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Transferring to new hardware with a Supertar

© November 2003 Tony Lawrence

With any of the Supertars, transferring to new hardware is easy. If the new hardware uses the same disk controller (or the same driver) as the old, you can just boot from your recovery media and proceed to recover the system. But what about when the new hardware is different?

Well, it's not much different. The general procedure is still that you boot from the media and that you restore the system as usual; it's just that you may have to do some prep work or (SCO) use boot strings to assist the process. Let's take the case of transferring a SCSI system to IDE as an example. To make it more interesting, we'll assume that the SCSI tape controller gets transplanted to the new machine also.

The basic idea is that you may be able to just enable the driver you want (btldinstall if necessary, edit /etc/conf/sdevice.d/whatever, disable old driver same place, and edit /etc/conf/cf.d/mscsi, relink, reboot with new controller).


IDE is certainly attractive. You can get very large drives for cheap money, and they are much faster than they used to be. However, keep in mind that your system may be slower than you think. Drive RPM and even seek time do not tell the entire story of performance under a multi-user system. If you want ultimate performance, you still want SCSI, not IDE. That said, a new, high performance IDE drive may very well outperform an older SCSI system even under the demands of a multi-user system, so it's not unusual to see people make this migration.

In this case, you don't have any problem with the recovery media not knowing how to use the drive: IDE is built into the kernel. But both the media and the restored kernel think that they are supposed to be looking at SCSI disks, so you have to give them some help. With a SCO system, at the boot media prompt, you'd do:

defbootstr Sdsk=wd(0,0,0,0) hd=wd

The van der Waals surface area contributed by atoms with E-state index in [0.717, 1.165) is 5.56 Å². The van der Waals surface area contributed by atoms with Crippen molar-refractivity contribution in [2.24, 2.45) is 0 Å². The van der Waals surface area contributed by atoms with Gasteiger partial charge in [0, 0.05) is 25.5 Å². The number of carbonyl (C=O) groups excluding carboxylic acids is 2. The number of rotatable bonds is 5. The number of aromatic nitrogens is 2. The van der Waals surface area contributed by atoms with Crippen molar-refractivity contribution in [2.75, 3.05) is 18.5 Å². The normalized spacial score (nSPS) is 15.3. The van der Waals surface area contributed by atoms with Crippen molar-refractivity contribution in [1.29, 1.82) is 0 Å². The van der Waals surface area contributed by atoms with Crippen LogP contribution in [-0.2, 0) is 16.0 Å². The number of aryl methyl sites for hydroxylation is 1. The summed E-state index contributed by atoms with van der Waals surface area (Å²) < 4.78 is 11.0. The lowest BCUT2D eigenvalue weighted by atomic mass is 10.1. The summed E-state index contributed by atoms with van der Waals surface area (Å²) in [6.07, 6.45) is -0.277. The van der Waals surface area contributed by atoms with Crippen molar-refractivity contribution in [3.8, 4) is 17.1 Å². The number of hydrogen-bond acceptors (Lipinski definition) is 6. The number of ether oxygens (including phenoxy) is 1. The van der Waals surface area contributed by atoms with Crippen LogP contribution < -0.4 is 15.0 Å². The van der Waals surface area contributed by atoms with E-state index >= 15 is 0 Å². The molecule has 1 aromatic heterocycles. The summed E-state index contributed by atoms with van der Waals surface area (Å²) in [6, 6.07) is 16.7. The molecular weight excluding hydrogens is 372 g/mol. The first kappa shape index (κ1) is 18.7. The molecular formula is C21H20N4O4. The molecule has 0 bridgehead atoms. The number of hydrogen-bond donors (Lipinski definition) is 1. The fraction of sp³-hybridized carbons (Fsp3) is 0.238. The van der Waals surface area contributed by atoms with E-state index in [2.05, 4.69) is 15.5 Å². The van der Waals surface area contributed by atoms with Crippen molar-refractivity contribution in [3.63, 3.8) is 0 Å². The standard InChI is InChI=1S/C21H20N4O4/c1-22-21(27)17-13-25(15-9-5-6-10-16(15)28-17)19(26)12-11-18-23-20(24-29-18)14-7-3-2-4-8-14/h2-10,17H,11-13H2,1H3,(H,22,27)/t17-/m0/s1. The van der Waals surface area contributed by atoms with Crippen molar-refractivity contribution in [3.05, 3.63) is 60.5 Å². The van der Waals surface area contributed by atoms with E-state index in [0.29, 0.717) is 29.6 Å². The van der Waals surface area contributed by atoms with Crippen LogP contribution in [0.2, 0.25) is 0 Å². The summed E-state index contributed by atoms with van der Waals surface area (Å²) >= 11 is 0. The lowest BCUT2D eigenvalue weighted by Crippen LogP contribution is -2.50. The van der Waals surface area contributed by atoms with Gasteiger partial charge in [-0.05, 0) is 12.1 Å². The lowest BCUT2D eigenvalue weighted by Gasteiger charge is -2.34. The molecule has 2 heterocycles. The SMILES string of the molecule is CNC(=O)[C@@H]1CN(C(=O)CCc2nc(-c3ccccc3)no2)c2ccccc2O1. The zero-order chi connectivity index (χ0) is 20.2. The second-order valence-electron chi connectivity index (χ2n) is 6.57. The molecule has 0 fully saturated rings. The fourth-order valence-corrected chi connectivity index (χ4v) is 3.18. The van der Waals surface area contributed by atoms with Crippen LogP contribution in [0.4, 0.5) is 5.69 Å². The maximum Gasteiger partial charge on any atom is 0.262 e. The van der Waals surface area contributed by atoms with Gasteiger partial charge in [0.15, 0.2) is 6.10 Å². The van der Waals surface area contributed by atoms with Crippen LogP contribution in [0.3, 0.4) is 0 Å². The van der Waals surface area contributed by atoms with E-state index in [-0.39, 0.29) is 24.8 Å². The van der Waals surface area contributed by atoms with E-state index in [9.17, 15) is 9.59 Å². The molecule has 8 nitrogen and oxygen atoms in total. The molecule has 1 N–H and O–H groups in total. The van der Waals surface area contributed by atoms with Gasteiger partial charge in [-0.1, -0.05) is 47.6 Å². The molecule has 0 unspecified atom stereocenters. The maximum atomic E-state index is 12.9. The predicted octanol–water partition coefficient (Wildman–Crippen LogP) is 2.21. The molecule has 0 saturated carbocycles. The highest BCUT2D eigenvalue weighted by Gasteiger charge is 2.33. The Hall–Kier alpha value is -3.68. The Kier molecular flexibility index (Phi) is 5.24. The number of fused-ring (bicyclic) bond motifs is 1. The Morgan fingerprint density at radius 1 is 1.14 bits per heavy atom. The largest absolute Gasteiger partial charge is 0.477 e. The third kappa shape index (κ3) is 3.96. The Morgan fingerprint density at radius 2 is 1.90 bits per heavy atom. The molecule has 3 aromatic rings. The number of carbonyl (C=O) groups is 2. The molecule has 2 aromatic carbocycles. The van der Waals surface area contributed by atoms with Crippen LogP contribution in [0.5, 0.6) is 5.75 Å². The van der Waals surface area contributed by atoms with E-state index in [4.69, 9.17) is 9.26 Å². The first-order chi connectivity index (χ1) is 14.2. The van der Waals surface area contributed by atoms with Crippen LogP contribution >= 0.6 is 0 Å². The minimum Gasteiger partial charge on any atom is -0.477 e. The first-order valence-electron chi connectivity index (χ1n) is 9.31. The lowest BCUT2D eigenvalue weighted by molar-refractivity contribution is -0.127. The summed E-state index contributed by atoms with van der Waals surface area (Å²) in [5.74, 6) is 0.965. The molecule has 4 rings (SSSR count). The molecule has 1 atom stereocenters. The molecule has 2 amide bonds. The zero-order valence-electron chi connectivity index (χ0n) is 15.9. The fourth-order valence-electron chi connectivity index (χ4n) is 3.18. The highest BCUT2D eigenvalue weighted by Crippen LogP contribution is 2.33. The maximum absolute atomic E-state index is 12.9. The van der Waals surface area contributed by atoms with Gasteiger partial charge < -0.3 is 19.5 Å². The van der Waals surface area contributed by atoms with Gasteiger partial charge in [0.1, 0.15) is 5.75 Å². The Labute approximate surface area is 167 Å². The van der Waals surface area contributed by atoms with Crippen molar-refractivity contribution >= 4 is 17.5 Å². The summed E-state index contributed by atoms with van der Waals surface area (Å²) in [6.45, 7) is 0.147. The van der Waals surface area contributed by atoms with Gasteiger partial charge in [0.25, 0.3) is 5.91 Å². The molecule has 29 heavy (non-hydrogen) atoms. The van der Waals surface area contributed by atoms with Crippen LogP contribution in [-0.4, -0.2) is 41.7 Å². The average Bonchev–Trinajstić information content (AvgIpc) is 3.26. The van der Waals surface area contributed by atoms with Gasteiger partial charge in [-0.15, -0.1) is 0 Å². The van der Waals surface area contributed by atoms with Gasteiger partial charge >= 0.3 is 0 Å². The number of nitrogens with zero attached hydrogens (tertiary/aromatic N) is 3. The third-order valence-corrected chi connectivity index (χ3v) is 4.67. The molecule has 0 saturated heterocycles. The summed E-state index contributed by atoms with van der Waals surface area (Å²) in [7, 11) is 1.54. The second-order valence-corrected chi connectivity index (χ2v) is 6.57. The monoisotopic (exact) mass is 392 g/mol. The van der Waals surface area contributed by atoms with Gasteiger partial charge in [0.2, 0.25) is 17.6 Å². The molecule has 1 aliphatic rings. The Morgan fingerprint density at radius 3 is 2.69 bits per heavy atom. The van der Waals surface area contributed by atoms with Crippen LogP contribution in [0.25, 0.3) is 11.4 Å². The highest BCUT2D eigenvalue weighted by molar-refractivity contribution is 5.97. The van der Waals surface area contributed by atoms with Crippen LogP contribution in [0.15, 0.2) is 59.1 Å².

and then proceed with the restore, The recovery programs may show you that they are recovering the SCSI system, but they will really be writing to the IDE drive. After the recovery is done, you need to boot the hard drive with the same "defbootstr Sdsk=wd(0,0,0,0) hd=wd". Cd over to /etc/conf/cf.d and edit mscsi. Remove hard drive references, leaving cdrom and tape. For example, you might have this:

#ha     attach  number  ID      lun     bus

alad    Sdsk    0       0       0       0
alad    Srom    0       5       0       0
alad    Stp     0       2       0       1

You'd need to change that to be:

alad    Srom    0       5       0       0
alad    Stp     0       2       0       1
and if the new CD were also IDE (master on secondary controller) you'd use this:
wd      Srom    1       0       0       0
alad    Stp     0       2       0       1

You may have to redo drivers for PCI cards that aren't in the same slot that they were in on the old machine: netconfig for nic cards, for example.

Then build a new kernel with "./link_unix -y". Reboot, and you are done.


If you don't need a BTLD, then the bootstring method is exactly the same, just different strings. Even with a BTLD (needed if the kernel doesn't have support for your new controller), you are just linking in the driver you do need. Again, after booting the new hard drive, you need to fix up /etc/conf/cf.d/mscsi and build a new kernel.

See also How do I change my SCSI host adapter on older SCO Unix?


You'd expect Linux to be easier, but actually it doesn't seem to be. There's no "defbootstr" with Linux (Linux can use Driver Disks, which are the same as SCO's BTLD's and are read with the boot command "linux dd"). However, all is not lost. The easiest (and maybe the only) method is to get any modules you need installed on the existing system and included in the modules that your reccovery media has (the exact procedure for doing that will vary with the specific Supertar). After restoring, use the recovery disks utility menus to mount the hard drive and edit /etc/modules.conf. You need to change the "alias scsi_hostadapter" line to reflect what you actally now have. Possibly you need to change /etc/fstab also, and you'll need to reconfigure /etc/lilo.conf or grub.conf.

When you reboot, you might need to help the kernel find its root. You'd change that permanently with "rdev".

I haven't had to do this yet. I think my approach would be just to install Linux on the new hardware, and selectively restore after the fact. It just seems easier to me, but I may be over-reacting. I'll give this a try sometime soon.

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More Articles by © Tony Lawrence

"You may have to redo drivers for PCI cards that aren't in the same slot that they were in on the old machine: netconfig for nic cards, for example."

It is possible on many higher end motherboards to assign IRQ's to specific PCI slots. It might be worth the time to examine the PCI configuration on the old machine and note the IRQ's assigned to specific devices. After installing the devices into the new MB, use the BIOS to permanently map each device to the IRQ it had before. In some cases, it may be necessary to shift things around to achieve the desired results.


Fri Aug 18 21:08:03 2006: 2415   TonyLawrence

Be aware that older versions of sco aren't going to run on modern hardware..


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